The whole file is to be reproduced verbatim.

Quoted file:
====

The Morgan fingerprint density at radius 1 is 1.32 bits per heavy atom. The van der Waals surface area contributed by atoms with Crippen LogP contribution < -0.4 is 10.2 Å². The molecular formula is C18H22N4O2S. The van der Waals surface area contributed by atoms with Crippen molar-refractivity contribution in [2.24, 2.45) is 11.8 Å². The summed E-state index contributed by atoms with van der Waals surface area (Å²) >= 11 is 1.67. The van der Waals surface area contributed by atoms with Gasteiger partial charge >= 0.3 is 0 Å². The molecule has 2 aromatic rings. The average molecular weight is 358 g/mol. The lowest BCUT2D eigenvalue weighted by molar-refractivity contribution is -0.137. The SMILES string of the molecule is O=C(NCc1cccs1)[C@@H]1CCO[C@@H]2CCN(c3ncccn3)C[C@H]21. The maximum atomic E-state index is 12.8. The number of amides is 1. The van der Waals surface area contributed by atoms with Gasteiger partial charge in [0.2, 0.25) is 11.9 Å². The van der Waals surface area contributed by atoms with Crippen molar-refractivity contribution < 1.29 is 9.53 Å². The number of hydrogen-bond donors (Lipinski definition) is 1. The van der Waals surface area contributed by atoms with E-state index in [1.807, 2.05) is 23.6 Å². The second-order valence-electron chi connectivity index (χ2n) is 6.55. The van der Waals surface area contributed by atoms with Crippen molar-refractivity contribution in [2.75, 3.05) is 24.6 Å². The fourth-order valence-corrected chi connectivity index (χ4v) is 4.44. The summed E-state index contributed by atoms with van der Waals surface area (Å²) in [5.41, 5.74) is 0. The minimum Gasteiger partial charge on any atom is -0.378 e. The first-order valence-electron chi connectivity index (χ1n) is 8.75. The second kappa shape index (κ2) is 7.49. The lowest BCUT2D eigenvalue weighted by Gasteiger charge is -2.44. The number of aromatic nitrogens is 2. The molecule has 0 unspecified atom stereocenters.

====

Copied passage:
The Morgan fingerprint density at radius 1 is 1.32 bits per heavy atom. The van der Waals surface area contributed by atoms with Crippen LogP contribution < -0.4 is 10.2 Å². The molecular formula is C18H22N4O2S. The van der Waals surface area contributed by atoms with Crippen molar-refractivity contribution in [2.24, 2.45) is 11.8 Å². The summed E-state index contributed by atoms with van der Waals surface area (Å²) >= 11 is 1.67. The van der Waals surface area contributed by atoms with Gasteiger partial charge >= 0.3 is 0 Å². The molecule has 2 aromatic rings. The average molecular weight is 358 g/mol. The lowest BCUT2D eigenvalue weighted by molar-refractivity contribution is -0.137. The SMILES string of the molecule is O=C(NCc1cccs1)[C@@H]1CCO[C@@H]2CCN(c3ncccn3)C[C@H]21. The maximum atomic E-state index is 12.8. The number of amides is 1. The van der Waals surface area contributed by atoms with Gasteiger partial charge in [0.2, 0.25) is 11.9 Å². The van der Waals surface area contributed by atoms with Crippen molar-refractivity contribution < 1.29 is 9.53 Å². The number of hydrogen-bond donors (Lipinski definition) is 1. The van der Waals surface area contributed by atoms with E-state index in [1.807, 2.05) is 23.6 Å². The second-order valence-electron chi connectivity index (χ2n) is 6.55. The van der Waals surface area contributed by atoms with Crippen molar-refractivity contribution in [2.75, 3.05) is 24.6 Å². The fourth-order valence-corrected chi connectivity index (χ4v) is 4.44. The summed E-state index contributed by atoms with van der Waals surface area (Å²) in [5.41, 5.74) is 0. The minimum Gasteiger partial charge on any atom is -0.378 e. The first-order valence-electron chi connectivity index (χ1n) is 8.75. The second kappa shape index (κ2) is 7.49. The lowest BCUT2D eigenvalue weighted by Gasteiger charge is -2.44. The number of aromatic nitrogens is 2. The molecule has 0 unspecified atom stereocenters.